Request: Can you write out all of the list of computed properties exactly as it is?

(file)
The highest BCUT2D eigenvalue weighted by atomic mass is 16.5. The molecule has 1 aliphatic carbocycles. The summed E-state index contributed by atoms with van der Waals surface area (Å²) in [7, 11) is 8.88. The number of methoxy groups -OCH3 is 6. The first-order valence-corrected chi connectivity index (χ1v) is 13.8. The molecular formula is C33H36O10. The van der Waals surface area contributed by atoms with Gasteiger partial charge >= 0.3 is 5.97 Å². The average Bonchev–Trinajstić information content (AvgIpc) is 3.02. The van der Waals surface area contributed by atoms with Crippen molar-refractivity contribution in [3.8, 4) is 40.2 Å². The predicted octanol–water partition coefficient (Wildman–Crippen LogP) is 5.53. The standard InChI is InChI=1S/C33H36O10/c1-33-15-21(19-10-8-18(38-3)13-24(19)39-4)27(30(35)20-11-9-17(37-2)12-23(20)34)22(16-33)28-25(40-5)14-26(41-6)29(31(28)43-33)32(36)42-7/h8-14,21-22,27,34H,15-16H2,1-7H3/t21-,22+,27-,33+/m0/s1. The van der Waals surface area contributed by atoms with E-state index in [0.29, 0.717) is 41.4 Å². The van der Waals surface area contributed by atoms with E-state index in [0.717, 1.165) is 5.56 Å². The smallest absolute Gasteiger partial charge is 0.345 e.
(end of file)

The highest BCUT2D eigenvalue weighted by atomic mass is 16.5. The molecule has 1 aliphatic carbocycles. The summed E-state index contributed by atoms with van der Waals surface area (Å²) in [7, 11) is 8.88. The number of methoxy groups -OCH3 is 6. The first-order valence-corrected chi connectivity index (χ1v) is 13.8. The molecular formula is C33H36O10. The van der Waals surface area contributed by atoms with Gasteiger partial charge >= 0.3 is 5.97 Å². The average Bonchev–Trinajstić information content (AvgIpc) is 3.02. The van der Waals surface area contributed by atoms with Crippen molar-refractivity contribution in [3.8, 4) is 40.2 Å². The predicted octanol–water partition coefficient (Wildman–Crippen LogP) is 5.53. The standard InChI is InChI=1S/C33H36O10/c1-33-15-21(19-10-8-18(38-3)13-24(19)39-4)27(30(35)20-11-9-17(37-2)12-23(20)34)22(16-33)28-25(40-5)14-26(41-6)29(31(28)43-33)32(36)42-7/h8-14,21-22,27,34H,15-16H2,1-7H3/t21-,22+,27-,33+/m0/s1. The van der Waals surface area contributed by atoms with E-state index in [0.29, 0.717) is 41.4 Å². The van der Waals surface area contributed by atoms with E-state index in [0.717, 1.165) is 5.56 Å². The smallest absolute Gasteiger partial charge is 0.345 e.